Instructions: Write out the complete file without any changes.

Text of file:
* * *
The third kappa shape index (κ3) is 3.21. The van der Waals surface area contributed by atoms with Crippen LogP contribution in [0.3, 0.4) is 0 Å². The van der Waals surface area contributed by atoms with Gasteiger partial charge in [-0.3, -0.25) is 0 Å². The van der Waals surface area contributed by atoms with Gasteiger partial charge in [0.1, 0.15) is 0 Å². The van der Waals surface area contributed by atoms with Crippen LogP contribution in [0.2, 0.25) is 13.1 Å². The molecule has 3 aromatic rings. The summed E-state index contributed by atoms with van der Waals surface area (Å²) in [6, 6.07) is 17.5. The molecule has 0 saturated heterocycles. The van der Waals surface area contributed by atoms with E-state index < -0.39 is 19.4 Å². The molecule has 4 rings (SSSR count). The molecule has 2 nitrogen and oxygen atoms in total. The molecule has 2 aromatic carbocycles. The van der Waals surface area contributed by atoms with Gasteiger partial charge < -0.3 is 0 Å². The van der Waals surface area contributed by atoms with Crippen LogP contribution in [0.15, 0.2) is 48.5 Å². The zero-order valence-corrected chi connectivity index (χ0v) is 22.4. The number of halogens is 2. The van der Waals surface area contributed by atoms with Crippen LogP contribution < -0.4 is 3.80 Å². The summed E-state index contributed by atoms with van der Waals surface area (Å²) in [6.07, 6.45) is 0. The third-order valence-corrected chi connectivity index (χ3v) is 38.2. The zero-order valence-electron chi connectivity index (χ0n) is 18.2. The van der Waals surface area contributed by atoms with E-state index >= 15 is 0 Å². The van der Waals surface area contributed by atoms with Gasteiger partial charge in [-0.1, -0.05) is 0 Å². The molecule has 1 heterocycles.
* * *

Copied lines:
The third kappa shape index (κ3) is 3.21. The van der Waals surface area contributed by atoms with Crippen LogP contribution in [0.3, 0.4) is 0 Å². The van der Waals surface area contributed by atoms with Gasteiger partial charge in [-0.3, -0.25) is 0 Å². The van der Waals surface area contributed by atoms with Gasteiger partial charge in [0.1, 0.15) is 0 Å². The van der Waals surface area contributed by atoms with Crippen LogP contribution in [0.2, 0.25) is 13.1 Å². The molecule has 3 aromatic rings. The summed E-state index contributed by atoms with van der Waals surface area (Å²) in [6, 6.07) is 17.5. The molecule has 0 saturated heterocycles. The van der Waals surface area contributed by atoms with E-state index < -0.39 is 19.4 Å². The molecule has 4 rings (SSSR count). The molecule has 2 nitrogen and oxygen atoms in total. The molecule has 2 aromatic carbocycles. The van der Waals surface area contributed by atoms with Gasteiger partial charge < -0.3 is 0 Å². The van der Waals surface area contributed by atoms with Crippen LogP contribution in [0.15, 0.2) is 48.5 Å². The zero-order valence-corrected chi connectivity index (χ0v) is 22.4. The number of halogens is 2. The van der Waals surface area contributed by atoms with Crippen LogP contribution < -0.4 is 3.80 Å². The summed E-state index contributed by atoms with van der Waals surface area (Å²) in [6.07, 6.45) is 0. The third-order valence-corrected chi connectivity index (χ3v) is 38.2. The zero-order valence-electron chi connectivity index (χ0n) is 18.2. The van der Waals surface area contributed by atoms with E-state index >= 15 is 0 Å². The van der Waals surface area contributed by atoms with Gasteiger partial charge in [-0.1, -0.05) is 0 Å². The molecule has 1 heterocycles.